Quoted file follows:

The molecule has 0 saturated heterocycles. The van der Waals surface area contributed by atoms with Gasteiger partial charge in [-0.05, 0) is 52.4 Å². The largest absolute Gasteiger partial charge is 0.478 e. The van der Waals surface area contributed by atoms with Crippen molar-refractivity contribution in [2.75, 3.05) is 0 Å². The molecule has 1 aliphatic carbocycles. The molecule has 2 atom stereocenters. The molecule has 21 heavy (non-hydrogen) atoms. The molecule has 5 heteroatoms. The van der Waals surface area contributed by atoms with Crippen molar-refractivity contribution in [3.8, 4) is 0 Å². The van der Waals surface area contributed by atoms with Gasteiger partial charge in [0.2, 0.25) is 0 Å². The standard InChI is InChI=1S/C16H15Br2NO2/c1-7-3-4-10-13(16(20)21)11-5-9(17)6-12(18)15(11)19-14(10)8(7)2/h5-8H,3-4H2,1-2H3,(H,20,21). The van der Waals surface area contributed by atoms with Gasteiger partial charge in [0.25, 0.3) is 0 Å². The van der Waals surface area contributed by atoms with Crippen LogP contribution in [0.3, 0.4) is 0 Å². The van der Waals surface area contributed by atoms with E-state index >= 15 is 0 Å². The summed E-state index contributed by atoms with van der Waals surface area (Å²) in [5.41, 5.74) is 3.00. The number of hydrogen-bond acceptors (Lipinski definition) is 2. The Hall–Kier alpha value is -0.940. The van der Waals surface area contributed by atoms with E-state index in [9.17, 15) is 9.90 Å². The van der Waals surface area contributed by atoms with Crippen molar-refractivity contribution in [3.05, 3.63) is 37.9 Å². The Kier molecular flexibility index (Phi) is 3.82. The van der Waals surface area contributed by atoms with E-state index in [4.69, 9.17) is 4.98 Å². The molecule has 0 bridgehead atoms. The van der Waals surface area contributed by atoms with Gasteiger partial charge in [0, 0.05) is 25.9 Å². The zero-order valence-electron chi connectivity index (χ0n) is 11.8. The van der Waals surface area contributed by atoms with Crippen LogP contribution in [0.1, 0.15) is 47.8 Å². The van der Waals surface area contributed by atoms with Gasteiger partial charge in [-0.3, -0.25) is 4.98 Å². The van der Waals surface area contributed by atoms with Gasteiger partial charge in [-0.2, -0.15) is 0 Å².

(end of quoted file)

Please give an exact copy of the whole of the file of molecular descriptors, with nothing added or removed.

The molecule has 0 saturated heterocycles. The van der Waals surface area contributed by atoms with Gasteiger partial charge in [-0.05, 0) is 52.4 Å². The largest absolute Gasteiger partial charge is 0.478 e. The van der Waals surface area contributed by atoms with Crippen molar-refractivity contribution in [2.75, 3.05) is 0 Å². The molecule has 1 aliphatic carbocycles. The molecule has 2 atom stereocenters. The molecule has 21 heavy (non-hydrogen) atoms. The molecule has 5 heteroatoms. The van der Waals surface area contributed by atoms with Crippen molar-refractivity contribution in [3.8, 4) is 0 Å². The van der Waals surface area contributed by atoms with Gasteiger partial charge in [0.2, 0.25) is 0 Å². The standard InChI is InChI=1S/C16H15Br2NO2/c1-7-3-4-10-13(16(20)21)11-5-9(17)6-12(18)15(11)19-14(10)8(7)2/h5-8H,3-4H2,1-2H3,(H,20,21). The van der Waals surface area contributed by atoms with Gasteiger partial charge in [0.25, 0.3) is 0 Å². The van der Waals surface area contributed by atoms with Crippen LogP contribution in [0.3, 0.4) is 0 Å². The van der Waals surface area contributed by atoms with E-state index >= 15 is 0 Å². The summed E-state index contributed by atoms with van der Waals surface area (Å²) in [5.41, 5.74) is 3.00. The number of hydrogen-bond acceptors (Lipinski definition) is 2. The Hall–Kier alpha value is -0.940. The van der Waals surface area contributed by atoms with E-state index in [9.17, 15) is 9.90 Å². The van der Waals surface area contributed by atoms with Crippen molar-refractivity contribution in [3.05, 3.63) is 37.9 Å². The Kier molecular flexibility index (Phi) is 3.82. The van der Waals surface area contributed by atoms with E-state index in [4.69, 9.17) is 4.98 Å². The molecule has 0 bridgehead atoms. The van der Waals surface area contributed by atoms with Gasteiger partial charge in [0, 0.05) is 25.9 Å². The zero-order valence-electron chi connectivity index (χ0n) is 11.8. The van der Waals surface area contributed by atoms with Crippen LogP contribution in [0.1, 0.15) is 47.8 Å². The van der Waals surface area contributed by atoms with Gasteiger partial charge in [-0.3, -0.25) is 4.98 Å². The van der Waals surface area contributed by atoms with Gasteiger partial charge in [-0.2, -0.15) is 0 Å².